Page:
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Career and Education Opportunities for Radio and Television Announcers in St. Paul, Minnesota

If you want to be a radio and television announcer, the St. Paul, Minnesota area offers many opportunities both for education and employment. About 1,010 people are currently employed as radio and television announcers in Minnesota. By 2016, this is expected to shrink by 12% to about 890 people employed. This is not quite as good as the nation as a whole, where employment opportunities for radio and television announcers are expected to shrink by about 6.1%. Radio and television announcers generally talk on radio or television.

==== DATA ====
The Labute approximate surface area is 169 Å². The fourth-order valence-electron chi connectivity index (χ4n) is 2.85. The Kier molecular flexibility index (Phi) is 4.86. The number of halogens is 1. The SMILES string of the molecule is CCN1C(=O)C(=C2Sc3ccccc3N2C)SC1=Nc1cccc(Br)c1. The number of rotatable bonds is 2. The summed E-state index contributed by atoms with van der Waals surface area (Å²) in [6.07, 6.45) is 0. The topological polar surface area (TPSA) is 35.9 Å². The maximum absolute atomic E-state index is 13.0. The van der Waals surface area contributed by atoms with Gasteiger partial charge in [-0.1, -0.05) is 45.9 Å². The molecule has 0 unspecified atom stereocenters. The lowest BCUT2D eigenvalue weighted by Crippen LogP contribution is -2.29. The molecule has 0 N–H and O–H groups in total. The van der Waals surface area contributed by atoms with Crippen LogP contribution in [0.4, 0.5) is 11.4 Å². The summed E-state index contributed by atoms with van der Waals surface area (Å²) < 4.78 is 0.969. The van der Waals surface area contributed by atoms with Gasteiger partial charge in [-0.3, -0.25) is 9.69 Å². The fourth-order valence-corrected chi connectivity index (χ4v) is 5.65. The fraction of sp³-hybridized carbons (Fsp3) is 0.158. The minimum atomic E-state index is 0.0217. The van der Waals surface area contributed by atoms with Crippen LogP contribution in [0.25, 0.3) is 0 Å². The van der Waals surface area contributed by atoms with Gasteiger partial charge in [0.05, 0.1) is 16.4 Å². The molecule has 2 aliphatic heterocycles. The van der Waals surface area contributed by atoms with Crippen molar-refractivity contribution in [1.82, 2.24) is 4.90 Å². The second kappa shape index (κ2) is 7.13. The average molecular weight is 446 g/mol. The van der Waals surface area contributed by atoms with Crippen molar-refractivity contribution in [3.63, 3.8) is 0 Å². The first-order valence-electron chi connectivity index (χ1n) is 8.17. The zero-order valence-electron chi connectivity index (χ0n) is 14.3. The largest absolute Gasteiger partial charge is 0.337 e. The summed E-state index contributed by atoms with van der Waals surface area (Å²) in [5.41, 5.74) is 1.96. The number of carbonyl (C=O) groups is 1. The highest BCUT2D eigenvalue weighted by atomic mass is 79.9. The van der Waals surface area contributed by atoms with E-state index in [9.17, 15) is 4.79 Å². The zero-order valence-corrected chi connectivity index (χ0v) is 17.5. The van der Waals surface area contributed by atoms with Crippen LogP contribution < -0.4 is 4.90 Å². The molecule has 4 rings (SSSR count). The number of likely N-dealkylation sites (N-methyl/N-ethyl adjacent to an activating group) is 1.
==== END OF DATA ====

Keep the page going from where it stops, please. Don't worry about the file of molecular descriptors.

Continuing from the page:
The income of a radio and television announcer is about $11 hourly or $23,830 annually on average in Minnesota. In the U.S. as a whole, their income is about $12 per hour or $26,940 yearly on average. Radio and television announcers earn less than people working in the category of Announcing generally in Minnesota and less than people in the Announcing category nationally. Radio and television announcers work in a variety of jobs, including: host/hostess, sportscaster, and radio sportscaster.

There are three schools within twenty-five miles of St. Paul where you can study to be a radio and television announcer, among seventy-seven schools of higher education total in the St. Paul area. Radio and television announcers usually hold a Bachelor's degree, so it will take about four years to learn to be a radio and television announcer if you already have a high school diploma.